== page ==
Decline in domestic abuse levelling out
17 February 2015 by Andrea Godfrey
Data released by the Office for National Statistics (ONS) shows that figures for domestic abuse have been relatively stable over the last five years, suggesting the decline in domestic abuse between 2004/5 and 2008/9 has levelled out. Whilst it is positive that figures are not increasing it is also rather concerning that the figures have not fallen further in light of repeated Police and Home Office campaigns.
According to the data, an estimated 1.4 million women and 700,000 men have suffered domestic abuse in the last year. The ONS also found that in those aged 16 – 59, 28% of women and nearly 15% of men had experienced some form of domestic abuse since the age of 16.
The data also shows a link between poverty and domestic abuse. Women living in the poorest households appear to be more than three times as likely to become victims of domestic abuse compared with those in higher income families.
Compared with the violent crime figures for the UK, that have been steadily falling for some time now, domestic abuse remains a widespread problem which affects more than 8.5% of women and 4.5% of men annually. Under-reporting of domestic abuse means that we will never know the exact number of victims and the full extent of the problem.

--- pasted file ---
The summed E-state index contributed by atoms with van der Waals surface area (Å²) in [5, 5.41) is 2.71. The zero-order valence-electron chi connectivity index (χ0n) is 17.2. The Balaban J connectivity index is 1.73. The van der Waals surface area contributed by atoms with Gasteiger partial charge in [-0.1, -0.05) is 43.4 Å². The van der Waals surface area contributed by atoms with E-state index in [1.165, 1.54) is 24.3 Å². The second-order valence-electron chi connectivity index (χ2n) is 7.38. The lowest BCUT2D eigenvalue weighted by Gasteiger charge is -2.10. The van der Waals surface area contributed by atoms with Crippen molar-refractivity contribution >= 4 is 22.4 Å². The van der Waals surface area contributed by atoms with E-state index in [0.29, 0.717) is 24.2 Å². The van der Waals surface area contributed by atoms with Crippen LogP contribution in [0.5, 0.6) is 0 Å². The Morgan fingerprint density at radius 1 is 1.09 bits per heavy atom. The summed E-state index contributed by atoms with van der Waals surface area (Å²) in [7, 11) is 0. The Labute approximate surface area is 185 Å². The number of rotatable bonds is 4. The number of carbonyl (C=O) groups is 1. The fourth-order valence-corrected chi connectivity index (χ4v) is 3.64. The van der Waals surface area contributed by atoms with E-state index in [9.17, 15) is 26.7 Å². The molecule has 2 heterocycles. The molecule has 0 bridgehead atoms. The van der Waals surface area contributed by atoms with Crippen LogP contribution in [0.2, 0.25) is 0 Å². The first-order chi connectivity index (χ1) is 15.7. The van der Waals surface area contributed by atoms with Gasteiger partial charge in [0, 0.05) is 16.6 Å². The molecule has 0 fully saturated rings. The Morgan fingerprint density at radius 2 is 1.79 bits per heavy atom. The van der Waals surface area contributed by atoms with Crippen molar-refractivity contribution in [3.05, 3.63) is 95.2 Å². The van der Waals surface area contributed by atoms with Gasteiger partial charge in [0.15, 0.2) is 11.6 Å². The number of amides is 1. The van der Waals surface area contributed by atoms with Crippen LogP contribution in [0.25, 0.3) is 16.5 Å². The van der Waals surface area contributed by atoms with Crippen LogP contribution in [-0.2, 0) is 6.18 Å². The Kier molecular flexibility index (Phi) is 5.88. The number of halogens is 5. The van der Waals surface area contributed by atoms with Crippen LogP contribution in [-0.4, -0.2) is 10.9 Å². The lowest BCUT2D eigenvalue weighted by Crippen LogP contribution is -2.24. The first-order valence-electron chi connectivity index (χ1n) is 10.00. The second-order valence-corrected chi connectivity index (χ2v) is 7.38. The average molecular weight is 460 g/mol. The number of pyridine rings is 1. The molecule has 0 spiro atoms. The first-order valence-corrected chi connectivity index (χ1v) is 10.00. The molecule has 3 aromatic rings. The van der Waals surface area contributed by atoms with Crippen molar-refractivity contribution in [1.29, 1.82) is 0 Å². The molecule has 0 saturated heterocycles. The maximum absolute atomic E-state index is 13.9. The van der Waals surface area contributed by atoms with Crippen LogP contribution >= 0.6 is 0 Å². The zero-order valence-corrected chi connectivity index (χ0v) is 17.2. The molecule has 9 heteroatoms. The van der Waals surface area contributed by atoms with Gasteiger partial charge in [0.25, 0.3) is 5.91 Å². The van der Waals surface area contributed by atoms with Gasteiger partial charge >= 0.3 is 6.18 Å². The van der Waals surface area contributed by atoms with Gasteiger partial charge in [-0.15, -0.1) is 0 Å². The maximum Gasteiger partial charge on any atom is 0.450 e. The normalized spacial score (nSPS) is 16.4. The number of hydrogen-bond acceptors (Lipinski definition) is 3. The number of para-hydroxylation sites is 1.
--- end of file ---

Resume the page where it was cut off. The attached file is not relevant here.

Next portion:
This is even more concerning when considered in light of a separate study released on Thursday 12th January. The statistics from the study were compiled using Freedom of Information requests and NHS figures. They were based on 694 women killed by men between 2009 and 2013 and found that 46% of those killed died at the hands of either a current or former partner.
Last Friday, domestic violence charity Refuge published a list of names to commemorate the lives of women killed in the context of domestic violence from 2010 to 2013, as part of their #KnowHerName campaign. The charity also called for a public inquiry into police and state response to domestic violence.
Sandra Horley CBE, the charity’s chief executive, said: “Two women are killed every week by a current or former partner and too often opportunities to protect them – to prevent their deaths – are missed.”
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